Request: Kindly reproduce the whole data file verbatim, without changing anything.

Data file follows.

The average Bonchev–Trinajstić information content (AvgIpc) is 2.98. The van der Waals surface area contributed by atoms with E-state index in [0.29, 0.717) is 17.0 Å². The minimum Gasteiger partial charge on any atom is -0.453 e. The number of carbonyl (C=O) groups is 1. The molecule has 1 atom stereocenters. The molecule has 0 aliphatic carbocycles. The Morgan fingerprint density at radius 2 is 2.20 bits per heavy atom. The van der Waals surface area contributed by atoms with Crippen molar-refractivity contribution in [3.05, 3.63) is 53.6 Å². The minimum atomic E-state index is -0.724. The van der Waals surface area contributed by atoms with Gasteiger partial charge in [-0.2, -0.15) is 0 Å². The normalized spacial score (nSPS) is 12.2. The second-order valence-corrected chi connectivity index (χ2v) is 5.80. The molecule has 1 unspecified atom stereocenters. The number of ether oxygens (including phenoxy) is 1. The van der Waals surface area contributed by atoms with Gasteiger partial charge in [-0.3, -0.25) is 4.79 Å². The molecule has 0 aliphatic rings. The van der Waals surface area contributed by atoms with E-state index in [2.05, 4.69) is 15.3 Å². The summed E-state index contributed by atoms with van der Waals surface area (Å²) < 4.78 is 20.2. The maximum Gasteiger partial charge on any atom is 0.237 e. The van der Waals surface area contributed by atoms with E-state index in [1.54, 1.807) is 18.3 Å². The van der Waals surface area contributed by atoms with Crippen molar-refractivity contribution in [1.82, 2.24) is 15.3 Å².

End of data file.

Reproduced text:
The average Bonchev–Trinajstić information content (AvgIpc) is 2.98. The van der Waals surface area contributed by atoms with E-state index in [0.29, 0.717) is 17.0 Å². The minimum Gasteiger partial charge on any atom is -0.453 e. The number of carbonyl (C=O) groups is 1. The molecule has 1 atom stereocenters. The molecule has 0 aliphatic carbocycles. The Morgan fingerprint density at radius 2 is 2.20 bits per heavy atom. The van der Waals surface area contributed by atoms with Crippen molar-refractivity contribution in [3.05, 3.63) is 53.6 Å². The minimum atomic E-state index is -0.724. The van der Waals surface area contributed by atoms with Gasteiger partial charge in [-0.2, -0.15) is 0 Å². The normalized spacial score (nSPS) is 12.2. The second-order valence-corrected chi connectivity index (χ2v) is 5.80. The molecule has 1 unspecified atom stereocenters. The number of ether oxygens (including phenoxy) is 1. The van der Waals surface area contributed by atoms with Gasteiger partial charge in [-0.3, -0.25) is 4.79 Å². The molecule has 0 aliphatic rings. The van der Waals surface area contributed by atoms with E-state index in [2.05, 4.69) is 15.3 Å². The summed E-state index contributed by atoms with van der Waals surface area (Å²) < 4.78 is 20.2. The maximum Gasteiger partial charge on any atom is 0.237 e. The van der Waals surface area contributed by atoms with E-state index in [1.54, 1.807) is 18.3 Å². The van der Waals surface area contributed by atoms with Crippen molar-refractivity contribution in [1.82, 2.24) is 15.3 Å².